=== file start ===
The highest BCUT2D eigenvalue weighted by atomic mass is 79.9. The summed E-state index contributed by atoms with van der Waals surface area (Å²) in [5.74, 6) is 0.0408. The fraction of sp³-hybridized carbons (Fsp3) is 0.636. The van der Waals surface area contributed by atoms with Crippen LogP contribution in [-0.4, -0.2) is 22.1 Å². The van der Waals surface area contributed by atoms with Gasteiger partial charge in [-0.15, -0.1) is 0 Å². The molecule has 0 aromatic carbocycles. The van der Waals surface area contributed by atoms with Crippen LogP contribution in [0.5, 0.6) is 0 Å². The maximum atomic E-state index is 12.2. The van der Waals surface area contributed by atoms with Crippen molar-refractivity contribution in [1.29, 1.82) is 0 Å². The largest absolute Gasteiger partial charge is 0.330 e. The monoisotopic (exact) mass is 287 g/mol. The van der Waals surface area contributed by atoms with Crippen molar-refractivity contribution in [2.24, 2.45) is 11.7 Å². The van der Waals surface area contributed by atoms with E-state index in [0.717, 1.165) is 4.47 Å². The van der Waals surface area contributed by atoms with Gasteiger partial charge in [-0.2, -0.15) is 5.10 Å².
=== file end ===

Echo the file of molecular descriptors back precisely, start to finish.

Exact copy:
The highest BCUT2D eigenvalue weighted by atomic mass is 79.9. The summed E-state index contributed by atoms with van der Waals surface area (Å²) in [5.74, 6) is 0.0408. The fraction of sp³-hybridized carbons (Fsp3) is 0.636. The van der Waals surface area contributed by atoms with Crippen LogP contribution in [-0.4, -0.2) is 22.1 Å². The van der Waals surface area contributed by atoms with Gasteiger partial charge in [-0.15, -0.1) is 0 Å². The molecule has 0 aromatic carbocycles. The van der Waals surface area contributed by atoms with Crippen LogP contribution in [0.5, 0.6) is 0 Å². The maximum atomic E-state index is 12.2. The van der Waals surface area contributed by atoms with Crippen molar-refractivity contribution in [1.29, 1.82) is 0 Å². The largest absolute Gasteiger partial charge is 0.330 e. The monoisotopic (exact) mass is 287 g/mol. The van der Waals surface area contributed by atoms with Crippen molar-refractivity contribution in [2.24, 2.45) is 11.7 Å². The van der Waals surface area contributed by atoms with E-state index in [0.717, 1.165) is 4.47 Å². The van der Waals surface area contributed by atoms with Gasteiger partial charge in [-0.2, -0.15) is 5.10 Å².